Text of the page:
New Issue: Planning for GPU support for NVIDIA and AMD GPUs

17619, "mstrout", "Planning for GPU support for NVIDIA and AMD GPUs", "2021-04-30T16:31:35Z"

The current prototype GPU demo in Chapel targets CUDA #17208, #17116. Nodes we want to target might also have AMD GPUs. Thus I asked an expert at targeting GPUs, Sunita Chandrasekaran (@sunitachandra), for her advice and here is what she had to say:

OK on the interesting topic of Chapel and are some thoughts.. Thanks for dropping a note, made me think deeper and ping a few colleagues from my PIConGPU/alpaka team to get any insights that I might have missed. So here are a few thoughts:

As part of the ORNL CAAR project, we have been using HIP pretty heavily. The main plus point is AMDs ROCm (their HIP implementation) is an open source ecosystem so that helps us file bug reports and PRs and they come around fixing it, which is good.

In the past AMD has deprecated parts of their software stack every now and then, and that has made me wonder about the stability of the ecosystem. However, with Frontier soon to be up and running, I would imagine their software ecosystem to be more stable than in the past. We work closely with the AMD team and they have been very responsive and wonderful to work with so it has been a great experience so far.

If we compile a HIP program for NVIDIA, one could also use clang as a compiler, yes there are a few issues coz Clang doesn't support all of CUDA features such as CUDA graphs, asynchronous ballot etc., well the issue is going to exist if one uses alpaka and/or kokkos for example...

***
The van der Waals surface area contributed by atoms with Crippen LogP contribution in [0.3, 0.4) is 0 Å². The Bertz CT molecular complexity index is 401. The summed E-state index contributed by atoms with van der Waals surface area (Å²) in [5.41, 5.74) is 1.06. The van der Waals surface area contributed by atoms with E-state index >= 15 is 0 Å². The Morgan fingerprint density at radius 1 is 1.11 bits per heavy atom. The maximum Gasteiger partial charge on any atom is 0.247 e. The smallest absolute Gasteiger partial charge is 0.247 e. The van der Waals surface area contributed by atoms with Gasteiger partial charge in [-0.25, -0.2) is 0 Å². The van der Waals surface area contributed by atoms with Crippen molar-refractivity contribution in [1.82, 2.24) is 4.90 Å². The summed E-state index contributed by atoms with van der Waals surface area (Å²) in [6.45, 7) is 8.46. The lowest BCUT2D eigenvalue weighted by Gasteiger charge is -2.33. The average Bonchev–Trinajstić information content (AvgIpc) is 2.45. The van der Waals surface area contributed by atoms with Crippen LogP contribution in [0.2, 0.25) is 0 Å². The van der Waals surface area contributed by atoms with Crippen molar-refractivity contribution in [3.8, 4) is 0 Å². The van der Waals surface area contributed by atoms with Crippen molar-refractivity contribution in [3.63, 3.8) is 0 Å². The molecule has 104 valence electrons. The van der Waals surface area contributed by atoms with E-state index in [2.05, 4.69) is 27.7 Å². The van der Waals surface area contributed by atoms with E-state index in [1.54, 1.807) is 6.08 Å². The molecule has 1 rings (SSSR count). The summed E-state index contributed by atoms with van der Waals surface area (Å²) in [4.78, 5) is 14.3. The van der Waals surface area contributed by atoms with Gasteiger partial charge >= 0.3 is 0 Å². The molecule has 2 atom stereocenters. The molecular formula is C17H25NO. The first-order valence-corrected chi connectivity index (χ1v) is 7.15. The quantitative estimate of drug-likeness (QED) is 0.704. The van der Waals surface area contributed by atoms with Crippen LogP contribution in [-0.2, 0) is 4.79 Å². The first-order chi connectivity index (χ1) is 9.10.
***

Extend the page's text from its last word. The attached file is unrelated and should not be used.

Another way to look at this performance portability factor to use a code across NVIDIA and AMD GPUs could be to use CUDA and use hipify !!! CUDA is naturally better supported and definitely more stable - so there is that as well.

SYCL can target AMD as well with hipSYCL and has an experimental version for NVIDIA GPUs I think--SYCL has a learning curve, so I would think it would be too much to ask from an application developer to use SYCL from scratch but if a team has a software developer and/or RSE, and if the code has never seen a GPU before, it may be worthwhile spending the time to invest time in SYCL. I am not entirely up to date with the compiler support for SYCL, so that is something to check.

I cannot stop myself from recommending alpaka!!! haha:-)
alpaka is what we (ORNL-CAAR-PIConGPU project) use! GitHub - alpaka-group/alpaka: Abstraction Library for Parallel Kernel Acceleration -- lists the backends supported by alpaka.
alpaka is say like kokkos but there are differences and I am sure both the communities will disagree with me for calling them similar but if you want to put a finger on - I would say alpaka is the european version of kokkos.

Rene from alpaka says - an ugly way of supporting native CUDA + HIP( CUDA + AMD could be done by using a macro type stuff like this
alpaka/Hip.hpp at 2707e3bb8b9abdd0404e0775606a666dc6082c74 · alpaka-group/alpaka · GitHub

SO, I guess in summary, HIP is probably a good direction to go, imho, especially now, if CUDA -> hipify is not a direction chapel wants to consider.

Thank you Sunita!

Thus we are going to start looking into HIP and will comment with some of our observations here. We would be happy to hear from others their thoughts as well.